Documentation should have a purpose that helps to support the teaching and learning. This may include documenting students’ achievements, highlighting areas of support, driving future learning or  reflecting on practice. Whatever the purpose, I believe that it should be the driving force of both the teaching and the learning. Detailed documentation is important for teachers to be able to track students’ ‘learning and thinking’ in order to plan next steps, how to scaffold children’s learning experiences and how to personalise learning experiences.

Even for the visitors to our classrooms, documentation provides an insight into the learning. The learning taking place and the process by which it is achieved should be clearly visible. They should be able to see what the children are interested in and learning about, the thinking that has taken place and the journey they have been on without having to ask. It should provide a showcase of personalisation of the children in our class. A focus point for observation and discussion.

The Importance of Documentation

Children’s Learning Made Visible:

At the front of my classroom our inquiry board has been transformed into a visible journey of learning and thinking. The board is littered with post-it notes showing the development of the children’s ideas and thinking through our inquiry. In the Early Years, I try to include as many visuals as possible so that the children can easily make connections and access the learning. Although the children are unable to read the notes themselves they take delight in their ideas being recorded. It gives value to their participation and thinking. I also use the notes to reflect back on past learning, reminding the children of their ideas and then developing them further. This approach has been a real driving force in our inquiries. The visual documentation provides information about children’s learning and progress within an inquiry. The focus is on how children make meaning and how they came to understand.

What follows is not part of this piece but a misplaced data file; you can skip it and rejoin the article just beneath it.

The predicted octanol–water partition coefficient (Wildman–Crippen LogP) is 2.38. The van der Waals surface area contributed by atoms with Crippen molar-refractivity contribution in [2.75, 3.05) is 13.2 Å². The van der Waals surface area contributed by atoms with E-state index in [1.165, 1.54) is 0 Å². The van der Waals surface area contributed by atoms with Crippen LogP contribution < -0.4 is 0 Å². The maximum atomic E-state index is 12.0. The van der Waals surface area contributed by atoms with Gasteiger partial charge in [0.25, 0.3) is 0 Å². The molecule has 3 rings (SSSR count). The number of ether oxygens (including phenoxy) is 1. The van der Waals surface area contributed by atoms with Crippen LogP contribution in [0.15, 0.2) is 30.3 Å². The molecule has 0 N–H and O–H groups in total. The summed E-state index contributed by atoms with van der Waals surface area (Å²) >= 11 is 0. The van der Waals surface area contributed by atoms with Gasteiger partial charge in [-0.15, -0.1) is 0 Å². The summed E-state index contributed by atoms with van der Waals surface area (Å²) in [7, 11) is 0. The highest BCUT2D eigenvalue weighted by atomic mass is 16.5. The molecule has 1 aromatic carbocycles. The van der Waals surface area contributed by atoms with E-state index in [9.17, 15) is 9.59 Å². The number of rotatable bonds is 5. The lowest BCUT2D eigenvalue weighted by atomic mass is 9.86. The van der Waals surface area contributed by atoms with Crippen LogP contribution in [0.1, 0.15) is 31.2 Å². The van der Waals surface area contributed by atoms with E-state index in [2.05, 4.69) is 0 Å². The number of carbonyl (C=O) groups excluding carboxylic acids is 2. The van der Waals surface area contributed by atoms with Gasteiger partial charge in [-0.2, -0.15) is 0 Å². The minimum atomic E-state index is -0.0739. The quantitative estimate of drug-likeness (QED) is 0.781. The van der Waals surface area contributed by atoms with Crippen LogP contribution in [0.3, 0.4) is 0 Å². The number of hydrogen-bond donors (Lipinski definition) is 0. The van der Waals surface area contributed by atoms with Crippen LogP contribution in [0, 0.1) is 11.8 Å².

While teachers often gain important information and insight from their own first-hand observations of children, documentation of the children’s work, thinking and contributions to learning in a wide variety of media provides compelling public evidence of the intellectual capability and competence of young children. Documentation uncovers the learning process as it highlights children’s theories, interests and relationships. The documentation of the children’s conversations or thinking is used to present children’s words as serious attempts to understand concepts and ideas.

On another class inquiry board this evidence of ideas and progression in thinking is made more evident. The children’s questions and ideas about a topic have been displayed. The board has been added to each time the children progressed and developed in their thinking and learning. String was attached to various ideas when we began to make connections between the ideas or topics. As an observer of the board you could quite easily begin at a question and follow the pattern of thinking and learning all the way to its conclusion.